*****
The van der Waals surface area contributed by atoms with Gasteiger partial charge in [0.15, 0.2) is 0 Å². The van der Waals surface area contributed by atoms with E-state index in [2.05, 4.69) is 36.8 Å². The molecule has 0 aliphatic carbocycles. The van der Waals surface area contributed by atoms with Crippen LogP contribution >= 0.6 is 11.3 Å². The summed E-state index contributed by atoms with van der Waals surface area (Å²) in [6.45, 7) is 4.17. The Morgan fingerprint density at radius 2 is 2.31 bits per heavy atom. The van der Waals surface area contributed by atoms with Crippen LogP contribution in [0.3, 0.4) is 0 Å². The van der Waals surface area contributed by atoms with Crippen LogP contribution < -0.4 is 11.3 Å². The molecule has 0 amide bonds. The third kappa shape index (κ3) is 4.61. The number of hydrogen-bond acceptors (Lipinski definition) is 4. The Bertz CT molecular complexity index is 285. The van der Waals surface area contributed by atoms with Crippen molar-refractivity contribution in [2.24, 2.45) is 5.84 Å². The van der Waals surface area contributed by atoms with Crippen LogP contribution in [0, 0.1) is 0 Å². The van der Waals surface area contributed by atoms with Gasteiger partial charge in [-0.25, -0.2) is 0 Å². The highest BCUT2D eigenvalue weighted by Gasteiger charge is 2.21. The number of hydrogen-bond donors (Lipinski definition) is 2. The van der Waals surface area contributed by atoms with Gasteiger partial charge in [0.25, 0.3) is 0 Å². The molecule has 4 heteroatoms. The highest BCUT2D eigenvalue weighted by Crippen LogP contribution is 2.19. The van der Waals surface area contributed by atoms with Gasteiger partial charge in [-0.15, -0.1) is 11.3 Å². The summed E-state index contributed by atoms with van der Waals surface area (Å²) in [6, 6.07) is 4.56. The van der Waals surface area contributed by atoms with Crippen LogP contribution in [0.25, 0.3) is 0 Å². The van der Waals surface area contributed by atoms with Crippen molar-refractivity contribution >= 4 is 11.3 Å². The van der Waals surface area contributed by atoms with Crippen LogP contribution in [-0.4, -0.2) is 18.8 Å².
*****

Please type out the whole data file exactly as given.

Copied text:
The van der Waals surface area contributed by atoms with Gasteiger partial charge in [0.15, 0.2) is 0 Å². The van der Waals surface area contributed by atoms with E-state index in [2.05, 4.69) is 36.8 Å². The molecule has 0 aliphatic carbocycles. The van der Waals surface area contributed by atoms with Crippen LogP contribution >= 0.6 is 11.3 Å². The summed E-state index contributed by atoms with van der Waals surface area (Å²) in [6.45, 7) is 4.17. The Morgan fingerprint density at radius 2 is 2.31 bits per heavy atom. The van der Waals surface area contributed by atoms with Crippen LogP contribution in [0.3, 0.4) is 0 Å². The van der Waals surface area contributed by atoms with Crippen LogP contribution < -0.4 is 11.3 Å². The molecule has 0 amide bonds. The third kappa shape index (κ3) is 4.61. The number of hydrogen-bond acceptors (Lipinski definition) is 4. The Bertz CT molecular complexity index is 285. The van der Waals surface area contributed by atoms with Crippen molar-refractivity contribution in [2.24, 2.45) is 5.84 Å². The van der Waals surface area contributed by atoms with Crippen LogP contribution in [0, 0.1) is 0 Å². The van der Waals surface area contributed by atoms with Gasteiger partial charge in [-0.25, -0.2) is 0 Å². The highest BCUT2D eigenvalue weighted by Gasteiger charge is 2.21. The number of hydrogen-bond donors (Lipinski definition) is 2. The van der Waals surface area contributed by atoms with Gasteiger partial charge in [0.25, 0.3) is 0 Å². The molecule has 4 heteroatoms. The highest BCUT2D eigenvalue weighted by Crippen LogP contribution is 2.19. The van der Waals surface area contributed by atoms with Gasteiger partial charge in [-0.15, -0.1) is 11.3 Å². The summed E-state index contributed by atoms with van der Waals surface area (Å²) in [6, 6.07) is 4.56. The van der Waals surface area contributed by atoms with Crippen LogP contribution in [0.25, 0.3) is 0 Å². The van der Waals surface area contributed by atoms with Crippen molar-refractivity contribution >= 4 is 11.3 Å². The van der Waals surface area contributed by atoms with Crippen LogP contribution in [-0.4, -0.2) is 18.8 Å².